Two employees of Great Smoky Mountains National Park are receiving recognition for the pivotal role they played in helping to clear a highway of downed trees that were preventing thousands of people from evacuating from Gatlinburg, Tennessee as the Chimney Tops 2 Fire burned into the city on November 28, 2016.
The truck that Ryan Williamson and Andrew Herrington were in that day was carrying two chain saws because Mr. Williamson had been taking a tree felling class that morning. One of them was his personal saw and the other belonged to the National Park Service.
After assisting to evacuate one of the administrative sites in the park, they were on a stretch of U.S. 321/441 between Pigeon Forge and Gatlinburg called the Spur. Below is an excerpt from an article in the Knoxville News Sentinel:
When the two rangers arrived [on the Spur] after dark that evening, a line of what they estimated held more than 1,000 vehicles was gridlocked for more than a mile and a half coming out of Gatlinburg. Treetop-high flames came nearly up to the road shoulders, the wind was howling, and the smoke was blinding.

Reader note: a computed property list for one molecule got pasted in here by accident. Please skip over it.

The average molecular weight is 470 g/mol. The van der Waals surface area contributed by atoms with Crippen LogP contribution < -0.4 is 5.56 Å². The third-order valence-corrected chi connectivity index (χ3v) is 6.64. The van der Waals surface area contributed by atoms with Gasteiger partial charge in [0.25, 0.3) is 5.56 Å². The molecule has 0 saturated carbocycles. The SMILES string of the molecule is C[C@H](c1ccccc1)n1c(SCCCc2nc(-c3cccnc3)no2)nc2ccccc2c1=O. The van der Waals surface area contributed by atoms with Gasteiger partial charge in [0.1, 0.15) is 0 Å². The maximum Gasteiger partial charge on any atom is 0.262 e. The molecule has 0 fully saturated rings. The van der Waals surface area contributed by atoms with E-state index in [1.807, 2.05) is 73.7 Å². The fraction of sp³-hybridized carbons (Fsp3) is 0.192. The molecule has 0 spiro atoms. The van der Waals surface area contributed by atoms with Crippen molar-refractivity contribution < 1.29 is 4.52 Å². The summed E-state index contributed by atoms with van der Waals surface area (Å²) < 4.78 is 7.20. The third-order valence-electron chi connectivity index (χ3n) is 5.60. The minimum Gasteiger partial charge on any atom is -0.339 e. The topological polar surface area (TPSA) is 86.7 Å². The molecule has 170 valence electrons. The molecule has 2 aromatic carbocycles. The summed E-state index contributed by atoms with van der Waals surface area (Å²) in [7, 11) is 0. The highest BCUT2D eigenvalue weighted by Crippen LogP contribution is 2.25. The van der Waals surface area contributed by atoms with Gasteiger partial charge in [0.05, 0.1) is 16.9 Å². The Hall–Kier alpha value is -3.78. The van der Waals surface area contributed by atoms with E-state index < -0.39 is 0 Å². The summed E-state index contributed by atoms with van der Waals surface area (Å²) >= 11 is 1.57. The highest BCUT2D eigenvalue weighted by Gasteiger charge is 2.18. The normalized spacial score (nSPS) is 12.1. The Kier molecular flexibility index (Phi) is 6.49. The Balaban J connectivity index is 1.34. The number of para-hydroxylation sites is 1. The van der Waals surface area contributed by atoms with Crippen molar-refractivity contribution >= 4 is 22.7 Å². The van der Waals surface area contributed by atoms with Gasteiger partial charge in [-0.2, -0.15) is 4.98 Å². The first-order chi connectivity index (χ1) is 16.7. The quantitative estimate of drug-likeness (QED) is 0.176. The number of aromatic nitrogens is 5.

“It looked like the end of the world,” Herrington said.
With traffic stopped and their truck at the end of the line, Herrington jumped from the passenger seat and trotted, carrying a chainsaw more than a mile to the front where a large pine had fallen and was blocking the road.
The two of them worked for hours in the very strong winds with the fire nearby, each going through three tanks of chain saw gas, to keep the highway clear as trees continued to fall into the highway.
They were recently honored by the Tennessee Chapter of the Wildlife Society with a newly established Tennessee Conservation Hero awards.
The fire killed 14 people and destroyed 2,013 homes and 53 commercial structures. It eventually burned over 17,000 acres in and outside the park.